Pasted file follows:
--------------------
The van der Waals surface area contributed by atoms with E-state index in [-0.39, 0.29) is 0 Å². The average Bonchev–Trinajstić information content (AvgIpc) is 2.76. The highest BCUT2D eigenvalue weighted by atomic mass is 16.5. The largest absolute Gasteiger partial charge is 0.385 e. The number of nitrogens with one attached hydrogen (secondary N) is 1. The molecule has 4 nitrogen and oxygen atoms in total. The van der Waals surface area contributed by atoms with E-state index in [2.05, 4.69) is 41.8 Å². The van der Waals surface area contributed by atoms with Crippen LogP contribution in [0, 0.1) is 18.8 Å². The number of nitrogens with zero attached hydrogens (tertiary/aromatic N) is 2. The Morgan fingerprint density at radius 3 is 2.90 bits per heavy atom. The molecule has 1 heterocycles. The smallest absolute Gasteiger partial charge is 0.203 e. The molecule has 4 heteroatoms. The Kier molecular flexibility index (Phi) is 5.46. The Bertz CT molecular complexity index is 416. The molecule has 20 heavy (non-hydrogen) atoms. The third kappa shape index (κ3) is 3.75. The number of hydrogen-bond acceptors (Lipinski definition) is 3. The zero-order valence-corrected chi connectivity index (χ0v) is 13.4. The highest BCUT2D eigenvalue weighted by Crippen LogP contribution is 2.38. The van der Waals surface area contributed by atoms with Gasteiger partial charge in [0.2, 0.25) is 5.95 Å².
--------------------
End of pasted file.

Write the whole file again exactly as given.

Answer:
The van der Waals surface area contributed by atoms with E-state index in [-0.39, 0.29) is 0 Å². The average Bonchev–Trinajstić information content (AvgIpc) is 2.76. The highest BCUT2D eigenvalue weighted by atomic mass is 16.5. The largest absolute Gasteiger partial charge is 0.385 e. The number of nitrogens with one attached hydrogen (secondary N) is 1. The molecule has 4 nitrogen and oxygen atoms in total. The van der Waals surface area contributed by atoms with E-state index in [2.05, 4.69) is 41.8 Å². The van der Waals surface area contributed by atoms with Crippen LogP contribution in [0, 0.1) is 18.8 Å². The number of nitrogens with zero attached hydrogens (tertiary/aromatic N) is 2. The Morgan fingerprint density at radius 3 is 2.90 bits per heavy atom. The molecule has 1 heterocycles. The smallest absolute Gasteiger partial charge is 0.203 e. The molecule has 4 heteroatoms. The Kier molecular flexibility index (Phi) is 5.46. The Bertz CT molecular complexity index is 416. The molecule has 20 heavy (non-hydrogen) atoms. The third kappa shape index (κ3) is 3.75. The number of hydrogen-bond acceptors (Lipinski definition) is 3. The zero-order valence-corrected chi connectivity index (χ0v) is 13.4. The highest BCUT2D eigenvalue weighted by Crippen LogP contribution is 2.38. The van der Waals surface area contributed by atoms with Gasteiger partial charge in [0.2, 0.25) is 5.95 Å².